Australian policymakers may have gotten themselves in another technological tangle, this time over which mediums are fit for the purpose of gambling.
The source of the brawl is a review of Australia’s Interactive Gambling Act commissioned by the sprawling Ministry of Broadband, Communications and the Digital Economy. The Actcurrently makes it illegal to use unlicensed online gambling services, but of course has no effect on offshore operators who happily take Aussie cash. Indeed, the report notes that not a single prosecution has taken place since its 2001 introduction.
The review was therefore called to assess the Act’s suitability, given that rather a lot has happened to interactive technologies since 2001. That progress is nicely illustrated by the fact a
distinguished prominent Australian, the soon to be Mr L. Hurley, promotes an online poker venture.
The review suggests a new licensing regime that would mean offshore gambling services need a licence to serve local punters, an arrangement that would allow Australia to milk them for license fees. But licences would only be granted to sites that “cease offering higher risk types of online gambling (for example, online slot machines) to Australians and only offer online gambling services that are of a relatively lower risk (for example, online tournament poker), and agree to comply with a set of strong harm minimisation and consumer protection measures.”
That stance has ignited a domestic political brawl, with Australia’s opposition declaring every smartphone in the land will become a gateway to family-impoverishing betting services under the regime on offer. A suggestion in the interim report that some in-game bets currently possible through voice services might be available on the Web has also raised opposition ire (and concerns in the interim report about the kind of betting activity that plagues cricket).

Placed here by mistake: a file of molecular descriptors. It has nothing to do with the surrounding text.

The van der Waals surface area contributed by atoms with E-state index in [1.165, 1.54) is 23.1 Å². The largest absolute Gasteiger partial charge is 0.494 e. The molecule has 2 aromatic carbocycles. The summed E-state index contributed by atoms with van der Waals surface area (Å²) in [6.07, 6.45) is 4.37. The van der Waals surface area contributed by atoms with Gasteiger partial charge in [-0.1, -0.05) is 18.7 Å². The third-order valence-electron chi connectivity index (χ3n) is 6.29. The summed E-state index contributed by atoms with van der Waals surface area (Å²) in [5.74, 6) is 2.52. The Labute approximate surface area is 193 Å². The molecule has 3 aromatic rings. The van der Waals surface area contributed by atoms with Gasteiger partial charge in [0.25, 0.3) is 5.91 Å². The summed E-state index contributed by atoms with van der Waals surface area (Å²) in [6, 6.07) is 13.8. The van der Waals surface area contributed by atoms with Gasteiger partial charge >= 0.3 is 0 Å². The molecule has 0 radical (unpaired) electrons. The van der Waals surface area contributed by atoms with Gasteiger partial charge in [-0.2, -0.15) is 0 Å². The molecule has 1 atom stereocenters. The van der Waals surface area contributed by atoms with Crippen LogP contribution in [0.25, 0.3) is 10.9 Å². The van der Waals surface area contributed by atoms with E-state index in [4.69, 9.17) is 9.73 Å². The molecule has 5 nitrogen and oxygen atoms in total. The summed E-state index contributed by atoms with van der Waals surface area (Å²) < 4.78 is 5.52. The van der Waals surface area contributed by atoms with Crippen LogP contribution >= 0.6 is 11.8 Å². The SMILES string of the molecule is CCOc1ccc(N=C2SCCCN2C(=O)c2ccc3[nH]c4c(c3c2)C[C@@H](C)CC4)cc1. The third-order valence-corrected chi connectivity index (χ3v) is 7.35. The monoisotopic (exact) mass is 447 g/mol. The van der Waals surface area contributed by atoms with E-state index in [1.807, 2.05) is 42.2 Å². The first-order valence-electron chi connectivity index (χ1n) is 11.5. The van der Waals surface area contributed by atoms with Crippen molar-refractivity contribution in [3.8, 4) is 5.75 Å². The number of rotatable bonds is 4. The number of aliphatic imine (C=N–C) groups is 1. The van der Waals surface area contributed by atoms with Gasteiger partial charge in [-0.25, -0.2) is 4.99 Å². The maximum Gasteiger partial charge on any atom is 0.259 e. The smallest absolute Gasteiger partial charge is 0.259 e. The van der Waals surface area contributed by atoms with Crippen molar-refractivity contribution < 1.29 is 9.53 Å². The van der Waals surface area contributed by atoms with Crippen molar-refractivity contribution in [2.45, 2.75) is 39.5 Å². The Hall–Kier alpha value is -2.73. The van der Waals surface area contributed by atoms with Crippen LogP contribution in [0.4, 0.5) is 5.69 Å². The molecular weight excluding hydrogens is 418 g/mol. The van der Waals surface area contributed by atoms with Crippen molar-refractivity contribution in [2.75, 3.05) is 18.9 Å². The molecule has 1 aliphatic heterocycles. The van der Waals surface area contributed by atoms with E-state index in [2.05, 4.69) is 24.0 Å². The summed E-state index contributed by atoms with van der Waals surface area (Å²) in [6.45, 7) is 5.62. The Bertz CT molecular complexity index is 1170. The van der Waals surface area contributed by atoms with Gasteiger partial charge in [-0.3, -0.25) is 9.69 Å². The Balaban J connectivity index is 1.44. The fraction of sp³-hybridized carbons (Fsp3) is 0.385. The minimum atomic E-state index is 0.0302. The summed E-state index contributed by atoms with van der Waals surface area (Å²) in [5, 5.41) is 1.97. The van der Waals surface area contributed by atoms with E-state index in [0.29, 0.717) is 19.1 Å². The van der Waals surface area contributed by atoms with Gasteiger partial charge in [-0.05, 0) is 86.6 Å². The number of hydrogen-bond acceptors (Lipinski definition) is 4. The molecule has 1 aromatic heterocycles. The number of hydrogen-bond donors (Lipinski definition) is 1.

The interim report will also, The Reg imagines, soon raise eyebrows among online libertarians thanks to a discussion of URL blocking as one enforcement option. Australia has form with that idea, as a national net filter is current policy, although funding for implementation of the idea has been conveniently ignored. The interim report does, however, suggest adding unlicensed gambling sites to the same URL blacklists the government shares with web filter vendors.
Of possible greater interest to the rest of the world is a suggestion Australia join the USA and other nations asking financial institutions to block transactions with unlicensed gambling services. The report even raises the prospect of folks known to work for unlicensed gambling services being added to the Movement Alert Lists used to deny entry visas to people Australia feels it would rather not admit to its soil.
As this is an interim report, its recommendations are a long way from becoming policy. But with Australia already on the nose internationally thanks to the proposed national filter, any reforms to online gambling are sure to be closely watched. ®